“Weekly news roundup for international geothermal markets”
This week’s international roundup brings you headlines from California, Nevada, New York, Nevis, St. Lucia, St. Vincent and the Grenadines, Vanuatu, Vietnam, France, and the UK.
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*California: Report Warns Against Inaction at the Salton Sea
A report by the Pacific Institute, “Hazard’s Toll,” quantifies the costs of inaction at the Salton Sea, where a revitalization or mitigation plan would be necessary to fix the declining water levels and air quality. Many people assign the cost of inaction to be $0, but the report finds this isn’t the case, and that the costs are escalating rapidly. These include (1) health care costs from dust emissions on human health; (2) regional property values go down due to health threats and declining aesthetic value; (3) agricultural productivity goes down due to dust emissions and loss of the Sea’s buffering impacts on temperature and humidity in nearby farmland; (4) recreational revenues go down and (5) ecological value is impacted as species are threatened and endangered. [pacinst.org (PDF); pacinst.org]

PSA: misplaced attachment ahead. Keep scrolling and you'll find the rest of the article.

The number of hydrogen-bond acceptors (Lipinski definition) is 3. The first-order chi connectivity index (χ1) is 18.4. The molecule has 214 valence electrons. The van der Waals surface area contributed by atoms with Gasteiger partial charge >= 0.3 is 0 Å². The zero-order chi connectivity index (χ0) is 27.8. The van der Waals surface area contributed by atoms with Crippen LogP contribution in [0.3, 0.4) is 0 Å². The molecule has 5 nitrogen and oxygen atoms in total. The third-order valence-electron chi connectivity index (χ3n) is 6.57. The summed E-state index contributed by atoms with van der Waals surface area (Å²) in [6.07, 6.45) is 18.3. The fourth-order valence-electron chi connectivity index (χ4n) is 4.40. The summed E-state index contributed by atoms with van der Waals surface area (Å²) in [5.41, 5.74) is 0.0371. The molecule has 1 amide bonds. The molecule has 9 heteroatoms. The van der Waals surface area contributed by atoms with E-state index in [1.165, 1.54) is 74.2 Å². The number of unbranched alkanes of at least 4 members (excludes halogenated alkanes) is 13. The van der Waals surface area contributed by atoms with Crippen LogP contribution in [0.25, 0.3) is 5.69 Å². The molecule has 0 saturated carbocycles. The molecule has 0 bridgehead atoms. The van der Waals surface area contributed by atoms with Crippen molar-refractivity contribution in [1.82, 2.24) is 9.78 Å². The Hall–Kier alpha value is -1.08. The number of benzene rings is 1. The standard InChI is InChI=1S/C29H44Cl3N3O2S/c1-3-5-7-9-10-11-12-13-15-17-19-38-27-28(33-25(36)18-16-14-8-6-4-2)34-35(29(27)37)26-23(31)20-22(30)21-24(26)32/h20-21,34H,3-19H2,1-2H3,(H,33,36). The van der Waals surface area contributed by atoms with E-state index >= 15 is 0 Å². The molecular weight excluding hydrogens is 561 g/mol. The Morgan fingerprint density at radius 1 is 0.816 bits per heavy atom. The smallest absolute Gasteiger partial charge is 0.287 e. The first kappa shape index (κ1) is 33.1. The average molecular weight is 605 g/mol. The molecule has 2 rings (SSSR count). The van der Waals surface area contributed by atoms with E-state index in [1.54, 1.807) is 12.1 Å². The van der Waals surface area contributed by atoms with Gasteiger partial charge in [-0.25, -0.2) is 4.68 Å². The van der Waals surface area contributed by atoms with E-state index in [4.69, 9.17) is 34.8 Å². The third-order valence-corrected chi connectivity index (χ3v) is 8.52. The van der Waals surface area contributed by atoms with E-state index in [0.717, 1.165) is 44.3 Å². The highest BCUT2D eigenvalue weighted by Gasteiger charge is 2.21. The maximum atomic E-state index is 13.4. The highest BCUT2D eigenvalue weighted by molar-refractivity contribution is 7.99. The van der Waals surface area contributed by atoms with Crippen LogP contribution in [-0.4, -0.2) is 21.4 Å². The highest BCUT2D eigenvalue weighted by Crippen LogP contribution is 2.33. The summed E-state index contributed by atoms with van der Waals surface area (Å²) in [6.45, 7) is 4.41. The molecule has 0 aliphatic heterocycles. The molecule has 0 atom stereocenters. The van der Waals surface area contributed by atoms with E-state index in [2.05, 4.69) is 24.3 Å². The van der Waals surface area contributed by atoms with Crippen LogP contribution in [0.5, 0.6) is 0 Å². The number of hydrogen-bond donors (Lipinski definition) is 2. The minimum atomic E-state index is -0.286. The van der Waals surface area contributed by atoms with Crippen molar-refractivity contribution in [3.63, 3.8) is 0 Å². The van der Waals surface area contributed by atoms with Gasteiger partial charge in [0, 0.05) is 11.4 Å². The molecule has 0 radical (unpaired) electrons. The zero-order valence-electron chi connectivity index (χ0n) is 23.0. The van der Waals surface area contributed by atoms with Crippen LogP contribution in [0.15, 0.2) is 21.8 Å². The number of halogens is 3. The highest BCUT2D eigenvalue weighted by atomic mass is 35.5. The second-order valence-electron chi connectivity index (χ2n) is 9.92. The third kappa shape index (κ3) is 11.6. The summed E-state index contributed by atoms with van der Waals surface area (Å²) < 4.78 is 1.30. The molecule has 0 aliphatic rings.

*California: Geothermal Generates 20% of California’s Renewable Power
ThinkGeoEnergy.com points out some key figures on geothermal energy in California as tracked (PDF) by the California Energy Commission: (1) Wholesale capacity is 2,700 MW or 16% of total renewable energy capacity in California; (2) Geothermal power generation is around 12,000 GWhs or around 20% of all renewable power generated in California; (3) in terms of Geothermal projects online in California, as of June 30, 2014, there were 44 with a total capacity of 2,753 MWe; and (4) Geothermal projects that have received environmental permits number 6, with a total potential capacity of 566 MWe.
*Nevada: Tesla Chooses Reno for Gigafactory
Tesla has chosen Reno, Nevada as the location for its planned $5 billion plant or Gigafactory where it plans to produce batteries for electric vehicles. An article on reviewjournal.com cites as many as 6,500 jobs that could be created, and it could be in operation by 2017 and produce up to 500,000 lithium-ion battery cells per year by 2020.
*New York: Geothermal Powers Cell Tower Structure at Cornell
Verizon and Cornell University partnered to create a ground-source geothermal cooling system for a cellular tower shelter near the school’s campus. The Verizon Foundation begin funding this and three other graduate research projects focused on energy sustainability in 2009, notes nationaldriller.com. The project could offset the use of conventional air conditioning units to cool the equipment shelters, and Cornell also sees it as “a real living laboratory for students,” stated Abby Westervelt, director of corporate relations.
*Nevis: Geothermal Concession Signed